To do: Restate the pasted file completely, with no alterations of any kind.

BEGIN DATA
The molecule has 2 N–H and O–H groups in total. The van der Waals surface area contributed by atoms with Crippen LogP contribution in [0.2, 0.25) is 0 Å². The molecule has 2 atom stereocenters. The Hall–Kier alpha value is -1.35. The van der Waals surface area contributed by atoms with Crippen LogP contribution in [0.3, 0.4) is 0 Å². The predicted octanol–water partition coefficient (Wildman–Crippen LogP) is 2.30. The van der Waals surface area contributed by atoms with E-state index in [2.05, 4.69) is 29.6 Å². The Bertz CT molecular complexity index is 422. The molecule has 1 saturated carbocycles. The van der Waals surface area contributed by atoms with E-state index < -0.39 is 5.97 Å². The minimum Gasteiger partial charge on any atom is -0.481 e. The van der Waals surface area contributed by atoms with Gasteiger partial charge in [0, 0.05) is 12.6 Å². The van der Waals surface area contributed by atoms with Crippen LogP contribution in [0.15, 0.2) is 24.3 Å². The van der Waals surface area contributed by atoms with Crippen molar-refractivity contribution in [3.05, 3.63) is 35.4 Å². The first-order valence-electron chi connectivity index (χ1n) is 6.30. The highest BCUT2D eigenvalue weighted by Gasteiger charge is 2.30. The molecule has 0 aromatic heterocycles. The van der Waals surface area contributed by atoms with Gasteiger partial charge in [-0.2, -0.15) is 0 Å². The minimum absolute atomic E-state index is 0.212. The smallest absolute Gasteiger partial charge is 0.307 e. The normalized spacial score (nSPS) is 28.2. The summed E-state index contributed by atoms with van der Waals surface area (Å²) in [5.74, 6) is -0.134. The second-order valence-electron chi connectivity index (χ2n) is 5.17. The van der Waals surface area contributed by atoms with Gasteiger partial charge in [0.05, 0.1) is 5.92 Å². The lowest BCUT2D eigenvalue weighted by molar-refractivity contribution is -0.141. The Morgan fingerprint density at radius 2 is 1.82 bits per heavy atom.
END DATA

The molecule has 2 N–H and O–H groups in total. The van der Waals surface area contributed by atoms with Crippen LogP contribution in [0.2, 0.25) is 0 Å². The molecule has 2 atom stereocenters. The Hall–Kier alpha value is -1.35. The van der Waals surface area contributed by atoms with Crippen LogP contribution in [0.3, 0.4) is 0 Å². The predicted octanol–water partition coefficient (Wildman–Crippen LogP) is 2.30. The van der Waals surface area contributed by atoms with E-state index in [2.05, 4.69) is 29.6 Å². The Bertz CT molecular complexity index is 422. The molecule has 1 saturated carbocycles. The van der Waals surface area contributed by atoms with E-state index < -0.39 is 5.97 Å². The minimum Gasteiger partial charge on any atom is -0.481 e. The van der Waals surface area contributed by atoms with Gasteiger partial charge in [0, 0.05) is 12.6 Å². The van der Waals surface area contributed by atoms with Crippen LogP contribution in [0.15, 0.2) is 24.3 Å². The van der Waals surface area contributed by atoms with Crippen molar-refractivity contribution in [3.05, 3.63) is 35.4 Å². The first-order valence-electron chi connectivity index (χ1n) is 6.30. The highest BCUT2D eigenvalue weighted by Gasteiger charge is 2.30. The molecule has 0 aromatic heterocycles. The van der Waals surface area contributed by atoms with Gasteiger partial charge in [-0.2, -0.15) is 0 Å². The minimum absolute atomic E-state index is 0.212. The smallest absolute Gasteiger partial charge is 0.307 e. The normalized spacial score (nSPS) is 28.2. The summed E-state index contributed by atoms with van der Waals surface area (Å²) in [5.74, 6) is -0.134. The second-order valence-electron chi connectivity index (χ2n) is 5.17. The van der Waals surface area contributed by atoms with Gasteiger partial charge in [0.05, 0.1) is 5.92 Å². The lowest BCUT2D eigenvalue weighted by molar-refractivity contribution is -0.141. The Morgan fingerprint density at radius 2 is 1.82 bits per heavy atom.